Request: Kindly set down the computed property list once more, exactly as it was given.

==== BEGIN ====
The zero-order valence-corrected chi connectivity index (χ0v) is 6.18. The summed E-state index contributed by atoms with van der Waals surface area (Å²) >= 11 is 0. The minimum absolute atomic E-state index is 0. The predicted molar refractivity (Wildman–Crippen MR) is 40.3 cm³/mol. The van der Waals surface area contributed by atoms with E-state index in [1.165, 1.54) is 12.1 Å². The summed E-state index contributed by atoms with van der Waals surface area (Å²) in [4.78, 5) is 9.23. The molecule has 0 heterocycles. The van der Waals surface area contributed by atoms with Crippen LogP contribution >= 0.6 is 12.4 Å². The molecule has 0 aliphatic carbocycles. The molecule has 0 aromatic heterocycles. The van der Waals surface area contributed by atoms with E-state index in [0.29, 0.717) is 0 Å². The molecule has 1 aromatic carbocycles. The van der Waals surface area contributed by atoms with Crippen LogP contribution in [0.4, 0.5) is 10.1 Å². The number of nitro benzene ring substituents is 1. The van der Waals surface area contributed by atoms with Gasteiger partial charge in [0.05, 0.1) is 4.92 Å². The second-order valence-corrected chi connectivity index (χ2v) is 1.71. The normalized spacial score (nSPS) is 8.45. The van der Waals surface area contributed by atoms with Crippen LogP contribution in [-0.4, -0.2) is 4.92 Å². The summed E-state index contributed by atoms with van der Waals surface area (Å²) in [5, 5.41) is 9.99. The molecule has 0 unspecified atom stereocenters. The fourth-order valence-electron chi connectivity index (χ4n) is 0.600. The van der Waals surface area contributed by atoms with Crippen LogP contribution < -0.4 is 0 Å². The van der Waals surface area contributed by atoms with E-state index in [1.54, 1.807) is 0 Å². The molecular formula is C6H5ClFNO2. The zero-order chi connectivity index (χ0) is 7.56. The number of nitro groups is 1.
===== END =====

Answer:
The zero-order valence-corrected chi connectivity index (χ0v) is 6.18. The summed E-state index contributed by atoms with van der Waals surface area (Å²) >= 11 is 0. The minimum absolute atomic E-state index is 0. The predicted molar refractivity (Wildman–Crippen MR) is 40.3 cm³/mol. The van der Waals surface area contributed by atoms with E-state index in [1.165, 1.54) is 12.1 Å². The summed E-state index contributed by atoms with van der Waals surface area (Å²) in [4.78, 5) is 9.23. The molecule has 0 heterocycles. The van der Waals surface area contributed by atoms with Crippen LogP contribution >= 0.6 is 12.4 Å². The molecule has 0 aliphatic carbocycles. The molecule has 0 aromatic heterocycles. The van der Waals surface area contributed by atoms with E-state index in [0.29, 0.717) is 0 Å². The molecule has 1 aromatic carbocycles. The van der Waals surface area contributed by atoms with Crippen LogP contribution in [0.4, 0.5) is 10.1 Å². The number of nitro benzene ring substituents is 1. The van der Waals surface area contributed by atoms with Gasteiger partial charge in [0.05, 0.1) is 4.92 Å². The second-order valence-corrected chi connectivity index (χ2v) is 1.71. The normalized spacial score (nSPS) is 8.45. The van der Waals surface area contributed by atoms with Crippen LogP contribution in [-0.4, -0.2) is 4.92 Å². The summed E-state index contributed by atoms with van der Waals surface area (Å²) in [5, 5.41) is 9.99. The molecule has 0 unspecified atom stereocenters. The fourth-order valence-electron chi connectivity index (χ4n) is 0.600. The van der Waals surface area contributed by atoms with Crippen LogP contribution < -0.4 is 0 Å². The van der Waals surface area contributed by atoms with E-state index in [1.54, 1.807) is 0 Å². The molecular formula is C6H5ClFNO2. The zero-order chi connectivity index (χ0) is 7.56. The number of nitro groups is 1.